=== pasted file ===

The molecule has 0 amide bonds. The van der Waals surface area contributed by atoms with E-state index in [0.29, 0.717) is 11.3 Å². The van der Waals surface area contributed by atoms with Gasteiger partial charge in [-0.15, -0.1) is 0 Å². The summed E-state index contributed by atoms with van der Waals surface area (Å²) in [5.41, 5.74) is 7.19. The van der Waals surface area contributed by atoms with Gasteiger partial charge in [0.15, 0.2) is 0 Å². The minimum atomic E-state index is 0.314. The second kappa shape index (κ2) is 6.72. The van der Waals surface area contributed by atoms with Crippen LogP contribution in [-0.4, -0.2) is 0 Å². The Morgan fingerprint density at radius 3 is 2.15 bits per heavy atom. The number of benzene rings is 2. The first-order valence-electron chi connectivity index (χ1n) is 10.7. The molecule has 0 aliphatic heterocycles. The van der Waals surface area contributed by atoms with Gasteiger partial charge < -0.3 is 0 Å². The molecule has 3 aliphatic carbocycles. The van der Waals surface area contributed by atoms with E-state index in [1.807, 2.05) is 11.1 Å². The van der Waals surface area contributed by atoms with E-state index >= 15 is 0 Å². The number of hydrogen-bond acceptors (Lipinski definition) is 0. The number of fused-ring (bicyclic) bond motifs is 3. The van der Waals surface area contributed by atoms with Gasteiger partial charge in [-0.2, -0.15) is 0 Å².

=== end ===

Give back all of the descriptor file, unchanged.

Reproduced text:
The molecule has 0 amide bonds. The van der Waals surface area contributed by atoms with E-state index in [0.29, 0.717) is 11.3 Å². The van der Waals surface area contributed by atoms with Gasteiger partial charge in [-0.15, -0.1) is 0 Å². The summed E-state index contributed by atoms with van der Waals surface area (Å²) in [5.41, 5.74) is 7.19. The van der Waals surface area contributed by atoms with Gasteiger partial charge in [0.15, 0.2) is 0 Å². The minimum atomic E-state index is 0.314. The second kappa shape index (κ2) is 6.72. The van der Waals surface area contributed by atoms with Crippen LogP contribution in [-0.4, -0.2) is 0 Å². The Morgan fingerprint density at radius 3 is 2.15 bits per heavy atom. The number of benzene rings is 2. The first-order valence-electron chi connectivity index (χ1n) is 10.7. The molecule has 0 aliphatic heterocycles. The van der Waals surface area contributed by atoms with Gasteiger partial charge < -0.3 is 0 Å². The molecule has 3 aliphatic carbocycles. The van der Waals surface area contributed by atoms with E-state index in [1.807, 2.05) is 11.1 Å². The van der Waals surface area contributed by atoms with E-state index >= 15 is 0 Å². The number of hydrogen-bond acceptors (Lipinski definition) is 0. The number of fused-ring (bicyclic) bond motifs is 3. The van der Waals surface area contributed by atoms with Gasteiger partial charge in [-0.2, -0.15) is 0 Å².